So, it really helps advertisers. They can create a robust advertising experience for their brand and reach the right consumers, while also being able to measure the effectiveness of that advertising on the backend.
It speaks also to interoperability, which is a key part of the UID 2.0 solution. Why is that important?
Interoperability is key because the goal of having an identity solution work for the open web is to make sure that we can have it as scaled as possible. And that doesn't mean that we need to have every single person that is logged in for it to work, but we do want to help advertisers get as much reach as possible. Interoperability allows UID 2.0 to work with other identifiers that are out there, to achieve broad scale across the open internet.
Do you think there will be one identity solution to rule them all?
There will be more than one ID that the industry ends up aligning on. Some advertisers are working with other companies, like LiveRamp for example, right now. They might be working with them for certain identity solutions, and they might be using their ID currently. The goal is to be interoperable with UID 2.0, to allow for an even broader reach.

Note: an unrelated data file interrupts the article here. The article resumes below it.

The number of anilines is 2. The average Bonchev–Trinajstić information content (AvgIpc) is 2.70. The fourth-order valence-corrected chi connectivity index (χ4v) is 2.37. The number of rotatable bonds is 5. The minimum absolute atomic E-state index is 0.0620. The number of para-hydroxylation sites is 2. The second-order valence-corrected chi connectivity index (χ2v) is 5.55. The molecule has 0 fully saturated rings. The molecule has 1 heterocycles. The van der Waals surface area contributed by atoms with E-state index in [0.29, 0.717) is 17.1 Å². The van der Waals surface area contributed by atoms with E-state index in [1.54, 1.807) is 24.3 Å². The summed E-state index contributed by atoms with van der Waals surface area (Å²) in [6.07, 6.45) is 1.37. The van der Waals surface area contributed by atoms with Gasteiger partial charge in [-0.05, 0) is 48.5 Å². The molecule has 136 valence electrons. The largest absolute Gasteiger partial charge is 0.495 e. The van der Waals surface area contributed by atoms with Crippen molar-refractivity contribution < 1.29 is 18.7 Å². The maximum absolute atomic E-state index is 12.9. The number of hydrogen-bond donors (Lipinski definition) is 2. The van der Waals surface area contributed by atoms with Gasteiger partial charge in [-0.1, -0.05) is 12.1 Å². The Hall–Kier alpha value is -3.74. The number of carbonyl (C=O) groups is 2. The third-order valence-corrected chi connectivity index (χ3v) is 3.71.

There will be other solutions beyond just individual-based identifiers. We have seen that with the announcement of Google FLoC, for example, but I think other types of cohort-type solutions will probably be available. You can think of logged-in users as a mega panel, unlike any that we've ever seen. And then another important factor is that contextual advertising will continue to play a role in a cookieless environment. But the key to a central identity solution is going to be a consented identity component.
We reported on research from Australia where eight out of 10 people say they don't feel in control of their online personal data. So, how important is it to get the single sign on (SSO) part of this consumer experience right?